- Shook was a key member of Texas' 2017 recruiting class, which ranked No. 1 nationally. But she was the last one to arrive on campus.
- At 6-1, Shook is six inches taller than former UT setter Chloe Collins, a two-time All-American who's No. 4 on the school's career assists list.
- Having a tall setter provides the Longhorns with some added possibilities and offensive wrinkles, but height isn't everything in volleyball.
On Thursday, Texas’ volleyball team returns to Gregory Gym for its home openers against Texas A&M-Corpus Christi and Denver. UT’s roster is veteran-laden, so freshman setter Ashley Shook is among the few names that public address announcer Rich Segal needs to learn.
Shook is replacing Chloe Collins, who’s now playing professionally in Finland. Collins, a two-time All-American, led the Longhorns to a 57-8 record and two NCAA championship matches the last two years. She ranks fourth in school history with 3,687 career assists.
“She was awesome,” Shook said. “I’m just trying to live up to what she was able to do and do it better and be my own person.”
Shook, who was rated by PrepVolleyball.com as this year’s sixth-best overall prospect in the nation, was an Under Armour All-American as a high school senior. Last year she led Plainfield (Ill.) Central to a sectional final in Illinois’ state playoffs. Her AAU team won national titles in 2015 and 2016.
A setter since the age of 12, Shook enjoys the on-court control the position affords her. A thinking component is also a part of the job description: “There’s a lot of mental stuff that just goes with being a setter, whether it’s the pass or the blockers or the hitters,” she said.
“She’s not a true freshman in terms of the dialogue that we can have from player to coach,” Texas coach Jerritt Elliott said. “The amazing thing is talking to the upperclassmen of how much trust they have in her and how much they enjoy playing with her, because she knows what she’s doing.”
The addition of Shook provides the offense with a 6-1 quarterback. (Her sophomore backup, La Grange’s Riley Fisbeck, also stands 6-1). That gives UT a different look than it had with the 5-7 Collins, who got the job done using her on-court athleticism and speed.
With Shook’s additional six inches, Texas expects quicker sets and a faster attack on offense. Elliott noted that having a taller setter allows the Longhorns to alter what they do defensively for half of their rotations. Opposing defenses also must account for Shook at the net. Through 18 sets, Shook has 12 kills and 32 attempts. Over 116 sets in 2016, Collins was successful on 52 of her 144 attacks.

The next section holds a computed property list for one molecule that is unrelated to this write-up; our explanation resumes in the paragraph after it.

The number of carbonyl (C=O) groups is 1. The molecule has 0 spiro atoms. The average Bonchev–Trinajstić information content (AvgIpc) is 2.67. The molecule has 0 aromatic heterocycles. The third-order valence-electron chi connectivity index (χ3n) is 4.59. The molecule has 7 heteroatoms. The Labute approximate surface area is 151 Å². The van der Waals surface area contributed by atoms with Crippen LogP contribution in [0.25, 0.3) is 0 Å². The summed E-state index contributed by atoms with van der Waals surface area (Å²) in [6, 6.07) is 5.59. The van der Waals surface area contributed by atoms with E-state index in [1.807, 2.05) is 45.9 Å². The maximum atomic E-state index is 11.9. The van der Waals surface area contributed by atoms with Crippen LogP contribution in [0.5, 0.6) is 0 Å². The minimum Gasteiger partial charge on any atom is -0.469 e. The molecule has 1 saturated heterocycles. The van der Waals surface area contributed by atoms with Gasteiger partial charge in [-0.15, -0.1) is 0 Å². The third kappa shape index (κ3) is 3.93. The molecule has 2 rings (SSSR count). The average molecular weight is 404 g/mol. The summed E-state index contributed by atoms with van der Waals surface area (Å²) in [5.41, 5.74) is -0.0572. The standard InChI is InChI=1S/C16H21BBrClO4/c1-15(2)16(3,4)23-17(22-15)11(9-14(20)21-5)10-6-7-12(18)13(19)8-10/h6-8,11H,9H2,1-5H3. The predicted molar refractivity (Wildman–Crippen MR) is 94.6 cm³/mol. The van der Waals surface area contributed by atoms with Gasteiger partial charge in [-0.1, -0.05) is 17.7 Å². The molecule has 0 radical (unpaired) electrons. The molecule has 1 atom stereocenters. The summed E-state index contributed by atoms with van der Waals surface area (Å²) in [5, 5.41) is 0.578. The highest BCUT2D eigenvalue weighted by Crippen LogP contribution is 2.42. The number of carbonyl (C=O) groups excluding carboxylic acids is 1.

“The most important battle to win the war is the setter versus the opposing middle blocker,” Elliott said. “I think you’re going to see a lot of one-on-one situations with Ashley’s ability to jump-set and dump and do some of those things.”
Of the eight Longhorns who have led the team in assists since Elliott’s hire in 2001, Collins was the shortest by an inch. Of those on-court directors of Texas offenses, Jenny Andrews (2003) and Ashley Engle (2009) were taller than Shook, and Texas won a national championship in 2012 with 5-11 setter Hannah Allison.
Elliott says he doesn’t have a preference in how tall his setter is, adding that “coaches get really caught up on the height.” Across the board, there doesn’t seem to be any prevailing wisdom about the height of a setter.
On the NCAA teams with the 100 best RPIs last season, the height of the leading setters ranged from 5-5 (No. 26 Boise State’s Jaymee-Lee Bulda, No. 44 USC’s Reni Meyer-Whalley and No. 76 Wyoming’s Courtney Chacon) to 6-3 (No. 12 Creighton’s Lydia Dimke and No. 72 Villanova’s Emma Decker). Of those 100 teams, 34 were led in assists by players who were at least six feet tall. Fourteen of the other setters weren’t taller than Collins.
Of the other three teams in last year’s Final Four, only Stanford — with 6-1 Jenna Gray running the Cardinal’s offense — had a setter as tall as Shook. Stanford beat Texas in the title match. Nebraska and Minnesota had 5-11 setters. Florida’s Allie Monserez, at 5-9, led the country with her 12.36 assists per set last season. (And Florida Atlantic’s Ivone Martinez, who’s also 5-9, was averaging an NCAA-best 13.55 assists per set as of Wednesday).
Leading the Longhorns
Of the four members of UT’s 2017 recruiting class, it took Shook the longest to get to campus. Middle blocker Brionne Butler and libero Olivia Zelon enrolled early and participated in spring drills. Outside hitter Lexi Sun arrived for the first session of summer school. Shook stayed with her club team this summer, so she didn’t get to Austin until August.
Shook, though, is quickly adjusting. Through five matches she’s distributing 8.89 assists per set. She ranks third on the team in digs.
“She is very open to feedback, which is nice as a teammate,” senior middle blocker Chiaka Ogbogu said. “She is very determined and very strong-headed. She works really hard, wants to get better, and wants all of her hitters to get better as well.”
Texas (4-1), ranked fifth in this week’s AVCA national poll, will host No. 1 Minnesota on Friday. Minnesota is led by junior Samantha Seliger-Swenson, the Big Ten’s setter of the year in 2016. Shook will counter with an array of weapons on her side of the net.
Outside hitters Micaya White and Ebony Nwanebu are reigning AVCA All-Americans, and Ogbogu earned the same honors from 2013-15. Sun was the Gatorade national high school player of the year her senior year.
“Just make everyone around me better, that’s my goal every day,” Shook said. “I have great hitters, great options all around me. You really can’t go wrong most of the time with who I set.”